When's the last time you changed your mind on something you used to strongly believe in?

i don't change my mind often. i'm not sure if this is good or bad. but here are a few hot topics on which i've changed my mind in recent years.


for a long time i didn't understand the pro life argument. to make my pro choice case i pointed to the principles of conservatism: individualism and personal freedom. the inability to "choose" (the fate of your body, future) seemed incongruent with those ideals.

then i began learning about Planned Parenthood. about how they've aborted fetuses at, say, 30 weeks. and then i heard about premature fetuses being delivered at 28 weeks. i'm no mathematician, but doesn't that mean an abortion at 30 weeks is objectively killing a live human?

once you believe a fetus is a baby, destroying it is obviously murder. and nobody disagrees with me on this. we simply disagree when a fetus is a baby. as of 2019, some legislators want to allow abortion until the very moment a fetus exits the vagina. and that's odd because if you murder a pregnant mother you are prosecuted for 2 murders.

so i changed my mind.

war on drugs

i've never done (illegal) drugs in my life. i agree with old school sentiments that they are an "escape from reality," that they are "for losers," and that they are a viable gateway to making worse decisions later. these convictions in hand i decided the addiction epidemic was not my problem, like the Walmart clerk who says so and so is Not Her Department.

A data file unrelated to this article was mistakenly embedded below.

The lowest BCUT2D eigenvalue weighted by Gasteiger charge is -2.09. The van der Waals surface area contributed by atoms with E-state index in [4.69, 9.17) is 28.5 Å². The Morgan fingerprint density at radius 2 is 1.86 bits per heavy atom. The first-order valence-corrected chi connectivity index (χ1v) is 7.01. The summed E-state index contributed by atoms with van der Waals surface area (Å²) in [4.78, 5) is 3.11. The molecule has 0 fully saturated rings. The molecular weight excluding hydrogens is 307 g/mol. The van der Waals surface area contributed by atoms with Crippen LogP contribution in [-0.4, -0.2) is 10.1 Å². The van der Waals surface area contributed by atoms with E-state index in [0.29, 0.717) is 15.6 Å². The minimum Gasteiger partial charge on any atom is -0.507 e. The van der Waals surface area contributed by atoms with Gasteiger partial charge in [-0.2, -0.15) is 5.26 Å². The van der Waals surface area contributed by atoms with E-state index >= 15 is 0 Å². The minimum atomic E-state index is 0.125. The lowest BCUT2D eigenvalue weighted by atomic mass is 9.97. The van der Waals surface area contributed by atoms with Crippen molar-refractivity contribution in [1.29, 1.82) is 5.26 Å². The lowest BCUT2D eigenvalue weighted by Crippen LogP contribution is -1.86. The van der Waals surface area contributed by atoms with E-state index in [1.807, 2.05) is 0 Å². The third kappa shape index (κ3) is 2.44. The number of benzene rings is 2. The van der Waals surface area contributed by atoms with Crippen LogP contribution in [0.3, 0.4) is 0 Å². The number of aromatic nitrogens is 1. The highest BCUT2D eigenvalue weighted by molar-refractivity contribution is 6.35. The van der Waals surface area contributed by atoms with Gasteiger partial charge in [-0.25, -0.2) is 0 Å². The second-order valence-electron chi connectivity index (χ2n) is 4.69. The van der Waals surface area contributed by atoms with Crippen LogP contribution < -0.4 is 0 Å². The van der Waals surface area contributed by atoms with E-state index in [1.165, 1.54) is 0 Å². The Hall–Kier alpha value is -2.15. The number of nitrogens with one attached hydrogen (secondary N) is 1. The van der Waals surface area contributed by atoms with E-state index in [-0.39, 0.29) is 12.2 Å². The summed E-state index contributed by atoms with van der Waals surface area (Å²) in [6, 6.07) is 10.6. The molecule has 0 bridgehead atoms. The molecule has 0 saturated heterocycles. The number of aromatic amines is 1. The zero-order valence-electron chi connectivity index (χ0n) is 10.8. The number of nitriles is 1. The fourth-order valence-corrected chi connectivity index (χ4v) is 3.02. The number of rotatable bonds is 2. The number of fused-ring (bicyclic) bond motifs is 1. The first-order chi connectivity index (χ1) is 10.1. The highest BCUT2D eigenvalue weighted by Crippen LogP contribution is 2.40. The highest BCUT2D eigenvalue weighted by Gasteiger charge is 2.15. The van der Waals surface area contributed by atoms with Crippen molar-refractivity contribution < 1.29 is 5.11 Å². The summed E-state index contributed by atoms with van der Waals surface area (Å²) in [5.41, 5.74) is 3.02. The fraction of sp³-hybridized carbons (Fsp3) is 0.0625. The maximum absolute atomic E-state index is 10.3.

then i read alternative perspectives. these took the "not my problem" mantra to its logical conclusion: if non-addicts (me) don't contribute to fixing the drug problem, the only people left are the addicts themselves. but imagine letting children decide how they should be disciplined. or medical students how well they scored on board exams. or if prisoners could hold their own parole board hearings. chaos.

so although drugs are indeed for losers, they also are my problem. look no further than the costs i'm incurring as a taxpayer, or the more serious costs we all pay when a loved one dies of an overdose. it is therefore both my fiduciary obligation and my moral duty to help however i can.

so i changed my mind.

principled conservatism

i already mentioned my interpretation of conservative principles to make the case for killing babies. this underscores the inherent problem with principles, which is: heuristics only work most of the time. yet humans are incapable of understanding which situations are too nuanced to avoid their use. so the "rub" is we pride ourselves for following principles for principles' sake, falling prey to Goodhart's Law and being less thoughtful about prescriptive solutions to our problems.

Trump's win in 2016 exemplifies this phenomenon. many "famous" conservatives were vehemently against him for the typical reasons a conservative would hate you:

  • multiple wives, divorces, cheating

  • not a bible thumper

  • owned casinos

  • cool with X group and Y group that typically weren't friendly back to conservatives

to understand what a principled conservative looks like, search "Ben Shapiro." 

but guess what: if those conservatives and their principles had their way, Hillary would be president. which they claim to not desire. thus principles have a tendency to make us "cut off the nose to spite the face." and i'd like to keep my handsome nose and face in-tact, thank you.

so i changed my mind.